The word “philanthropy” derives from the Latin term philanthropia, itself derived from a Greek expression meaning, roughly, “love of humanity.” What, then, are we to make of the fact that modern philanthropy is in sharp decline?
Last fall, several hundred Canadian movers and shakers gathered in a Toronto concert hall for a series of short talks on philanthropy put on by the Walrus Foundation, publishers of the Walrus magazine. Among the speakers was Gordon Floyd, co-editor of the Philanthropist, a quarterly journal. Until his recent retirement, Floyd held numerous senior positions in the Canadian charitable sector. He knows his way around the philanthropy waterfront.
The picture he painted was not pretty. The number of Canadians who donate to charitable causes has dropped by a staggering 24 percent since 1990. Until 2011, the overall dollar value of their donations increased — they made bigger gifts — but since then, the growth has stopped.
Moreover, statistics show that people are increasingly motivated to donate because they have a personal stake in the cause they’re supporting, not for altruistic reasons. Even more alarming — about 25 percent of donors admit they do it mainly for the tax deduction. Declared Floyd, “It would be fair to say that their motivation for giving away their money is greed.” Many in the audience shifted uncomfortably in their seats.
What’s happened to old-fashioned “love of humanity”? To get a complete answer, Floyd said, you need to address another question: “What’s happened to religion?” Studies have shown that people who practise religion regularly tend to donate at a much higher level than people who don’t. According to Statistics Canada, it’s because people of faith “often have stronger pro-social and altruistic values, which motivate them to give more of their time and money to others.” And their generosity is not limited to the places where they worship — they support a wide range of other causes that reflect their values. The problem for philanthropy is that there are fewer and fewer of these people all the time.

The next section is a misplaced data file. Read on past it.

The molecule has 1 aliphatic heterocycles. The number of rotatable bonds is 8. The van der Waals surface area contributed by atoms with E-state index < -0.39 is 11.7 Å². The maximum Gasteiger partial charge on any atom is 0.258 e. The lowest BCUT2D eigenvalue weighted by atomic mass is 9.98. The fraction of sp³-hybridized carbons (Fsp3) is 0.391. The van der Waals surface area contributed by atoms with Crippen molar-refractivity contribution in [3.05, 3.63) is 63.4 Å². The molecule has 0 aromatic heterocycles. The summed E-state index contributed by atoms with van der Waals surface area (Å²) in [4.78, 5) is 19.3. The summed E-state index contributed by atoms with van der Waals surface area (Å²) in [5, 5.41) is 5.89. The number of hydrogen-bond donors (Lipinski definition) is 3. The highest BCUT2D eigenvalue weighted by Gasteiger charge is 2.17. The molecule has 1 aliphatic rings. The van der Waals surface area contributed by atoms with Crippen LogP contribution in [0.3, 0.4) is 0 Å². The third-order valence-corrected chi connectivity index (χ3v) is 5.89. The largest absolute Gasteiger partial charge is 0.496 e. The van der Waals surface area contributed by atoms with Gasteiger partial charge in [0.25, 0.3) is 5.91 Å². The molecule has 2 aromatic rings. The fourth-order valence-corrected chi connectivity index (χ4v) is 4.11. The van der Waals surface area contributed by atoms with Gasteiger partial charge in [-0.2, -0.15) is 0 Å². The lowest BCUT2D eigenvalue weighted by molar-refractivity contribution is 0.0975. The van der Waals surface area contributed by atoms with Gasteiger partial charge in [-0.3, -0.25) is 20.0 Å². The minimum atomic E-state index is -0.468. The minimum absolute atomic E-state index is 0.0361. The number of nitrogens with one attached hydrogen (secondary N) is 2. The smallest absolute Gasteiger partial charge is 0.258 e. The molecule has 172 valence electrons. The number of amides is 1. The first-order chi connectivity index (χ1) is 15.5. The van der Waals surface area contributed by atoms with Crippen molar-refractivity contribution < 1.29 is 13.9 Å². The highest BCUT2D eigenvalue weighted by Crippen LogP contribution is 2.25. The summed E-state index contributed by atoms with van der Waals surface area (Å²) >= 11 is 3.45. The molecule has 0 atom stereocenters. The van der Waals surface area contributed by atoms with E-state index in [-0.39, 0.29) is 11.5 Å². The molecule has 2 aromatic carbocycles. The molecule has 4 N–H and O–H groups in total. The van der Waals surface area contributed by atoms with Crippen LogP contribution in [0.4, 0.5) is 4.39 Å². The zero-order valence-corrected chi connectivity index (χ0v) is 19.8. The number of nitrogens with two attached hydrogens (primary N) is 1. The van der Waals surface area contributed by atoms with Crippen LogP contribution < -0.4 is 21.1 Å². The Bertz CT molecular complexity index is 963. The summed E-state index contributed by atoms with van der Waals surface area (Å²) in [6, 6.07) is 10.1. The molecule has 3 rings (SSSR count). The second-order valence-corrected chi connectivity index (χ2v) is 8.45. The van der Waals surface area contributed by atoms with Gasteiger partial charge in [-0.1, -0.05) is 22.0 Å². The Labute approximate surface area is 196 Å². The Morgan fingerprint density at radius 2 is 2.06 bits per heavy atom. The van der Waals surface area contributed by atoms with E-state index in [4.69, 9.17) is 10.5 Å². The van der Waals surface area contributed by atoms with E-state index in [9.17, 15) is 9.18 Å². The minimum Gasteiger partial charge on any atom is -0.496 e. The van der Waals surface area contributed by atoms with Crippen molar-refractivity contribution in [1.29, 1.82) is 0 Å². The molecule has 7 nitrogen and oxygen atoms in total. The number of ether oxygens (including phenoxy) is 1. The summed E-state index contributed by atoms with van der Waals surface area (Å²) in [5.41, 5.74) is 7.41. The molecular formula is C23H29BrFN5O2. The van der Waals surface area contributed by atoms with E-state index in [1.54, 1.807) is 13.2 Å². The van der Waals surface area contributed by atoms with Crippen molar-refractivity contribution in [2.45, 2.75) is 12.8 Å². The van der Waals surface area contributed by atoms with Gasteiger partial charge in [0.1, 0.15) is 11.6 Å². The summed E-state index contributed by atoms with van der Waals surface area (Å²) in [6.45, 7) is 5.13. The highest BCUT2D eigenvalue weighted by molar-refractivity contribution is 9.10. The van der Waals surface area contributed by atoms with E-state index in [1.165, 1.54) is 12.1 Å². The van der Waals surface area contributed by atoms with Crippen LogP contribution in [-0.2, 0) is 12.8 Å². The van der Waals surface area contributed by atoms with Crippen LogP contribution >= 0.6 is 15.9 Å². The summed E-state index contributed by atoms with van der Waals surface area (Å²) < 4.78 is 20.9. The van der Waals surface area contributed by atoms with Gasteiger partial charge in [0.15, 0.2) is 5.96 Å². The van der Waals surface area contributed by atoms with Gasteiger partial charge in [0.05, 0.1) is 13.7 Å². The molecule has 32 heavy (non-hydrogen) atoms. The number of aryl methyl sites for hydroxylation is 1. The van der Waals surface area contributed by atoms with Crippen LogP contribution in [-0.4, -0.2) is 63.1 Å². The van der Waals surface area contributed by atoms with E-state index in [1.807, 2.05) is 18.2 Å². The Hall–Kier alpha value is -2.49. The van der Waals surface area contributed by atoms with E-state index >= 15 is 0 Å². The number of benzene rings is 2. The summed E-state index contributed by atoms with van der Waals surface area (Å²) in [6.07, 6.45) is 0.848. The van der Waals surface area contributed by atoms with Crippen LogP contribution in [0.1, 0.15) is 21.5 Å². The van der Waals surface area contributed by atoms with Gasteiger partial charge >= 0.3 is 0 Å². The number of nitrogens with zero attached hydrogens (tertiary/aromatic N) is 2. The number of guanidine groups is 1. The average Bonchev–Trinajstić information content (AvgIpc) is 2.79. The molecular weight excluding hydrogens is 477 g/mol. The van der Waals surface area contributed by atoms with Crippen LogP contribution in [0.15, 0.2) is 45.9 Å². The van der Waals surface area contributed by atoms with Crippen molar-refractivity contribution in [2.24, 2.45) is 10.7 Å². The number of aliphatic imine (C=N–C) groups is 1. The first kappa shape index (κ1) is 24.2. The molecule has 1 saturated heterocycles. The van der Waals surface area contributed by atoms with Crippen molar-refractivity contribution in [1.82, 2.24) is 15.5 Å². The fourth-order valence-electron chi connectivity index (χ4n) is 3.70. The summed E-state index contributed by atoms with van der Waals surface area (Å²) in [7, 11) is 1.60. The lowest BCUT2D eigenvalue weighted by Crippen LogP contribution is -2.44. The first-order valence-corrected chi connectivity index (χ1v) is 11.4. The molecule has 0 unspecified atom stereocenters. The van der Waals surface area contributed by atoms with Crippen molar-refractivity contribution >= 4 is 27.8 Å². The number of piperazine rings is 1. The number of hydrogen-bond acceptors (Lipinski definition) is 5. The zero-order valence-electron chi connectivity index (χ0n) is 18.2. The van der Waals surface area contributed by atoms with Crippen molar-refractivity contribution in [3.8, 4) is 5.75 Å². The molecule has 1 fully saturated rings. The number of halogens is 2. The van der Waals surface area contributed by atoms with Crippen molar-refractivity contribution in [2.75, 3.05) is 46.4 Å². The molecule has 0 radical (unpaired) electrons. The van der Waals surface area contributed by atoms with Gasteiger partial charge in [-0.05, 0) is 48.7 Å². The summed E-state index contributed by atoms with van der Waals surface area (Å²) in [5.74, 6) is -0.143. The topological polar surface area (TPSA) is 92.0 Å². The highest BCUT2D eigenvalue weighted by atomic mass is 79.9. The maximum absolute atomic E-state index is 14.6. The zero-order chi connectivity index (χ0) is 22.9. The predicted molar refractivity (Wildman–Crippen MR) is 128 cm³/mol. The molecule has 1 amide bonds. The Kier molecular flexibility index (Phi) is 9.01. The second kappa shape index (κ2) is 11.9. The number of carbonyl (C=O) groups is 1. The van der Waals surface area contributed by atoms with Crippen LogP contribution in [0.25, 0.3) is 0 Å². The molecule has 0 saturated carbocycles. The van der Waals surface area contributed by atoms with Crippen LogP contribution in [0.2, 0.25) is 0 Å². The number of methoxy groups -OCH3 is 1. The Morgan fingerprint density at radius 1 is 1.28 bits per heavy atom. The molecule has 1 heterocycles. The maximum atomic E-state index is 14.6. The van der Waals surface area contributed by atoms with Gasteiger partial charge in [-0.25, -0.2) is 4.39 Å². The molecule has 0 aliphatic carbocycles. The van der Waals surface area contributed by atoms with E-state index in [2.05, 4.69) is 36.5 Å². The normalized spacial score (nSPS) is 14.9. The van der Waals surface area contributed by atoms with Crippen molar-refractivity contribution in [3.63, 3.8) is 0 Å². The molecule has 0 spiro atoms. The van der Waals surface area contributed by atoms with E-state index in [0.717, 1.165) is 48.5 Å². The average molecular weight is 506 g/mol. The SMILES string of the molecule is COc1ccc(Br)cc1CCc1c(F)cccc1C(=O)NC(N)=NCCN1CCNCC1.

Just as religious practice is on the wane, Floyd observed, society is becoming more and more insular. The rich are increasingly distant from the poor. Instead of knitting stronger social bonds, new technologies encourage people to organize into exclusive clusters. Public discourse is adversarial, politics divisive.
Floyd isn’t suggesting that a mass return to the pews is a cure-all for philanthropy’s woes. But he’s convinced the problem goes deeper than a lack of money; at its root is a lack of community. “Our ‘love of humanity’ cannot thrive,” he stated, “without a strong sense of community, of solidarity, of empathy with our fellow travellers.”
A couple of generations ago, churches were leaders in the business of fostering community. It’s unlikely they’ll ever enjoy that stature again. But it doesn’t mean they have to get out of the business altogether. If anything, the erosion of community that Floyd describes should be a catalyst for churches to reinvent themselves in the context of today’s reality — not as the big group on the block, but as partners in new, creative community-building alliances.
Easier said than done, especially when you’re struggling just to pay the heating bill. But in many places, churches remain the last, best hope for re-establishing and sustaining “communal bonds in this secular age,” as Floyd put it. Community looks different today than it did in the past, and it will look radically different in the future. So the ways in which churches cultivate community have to change as well. But the need for community as a place where philanthropy — love of humanity — flourishes: that’s timeless.
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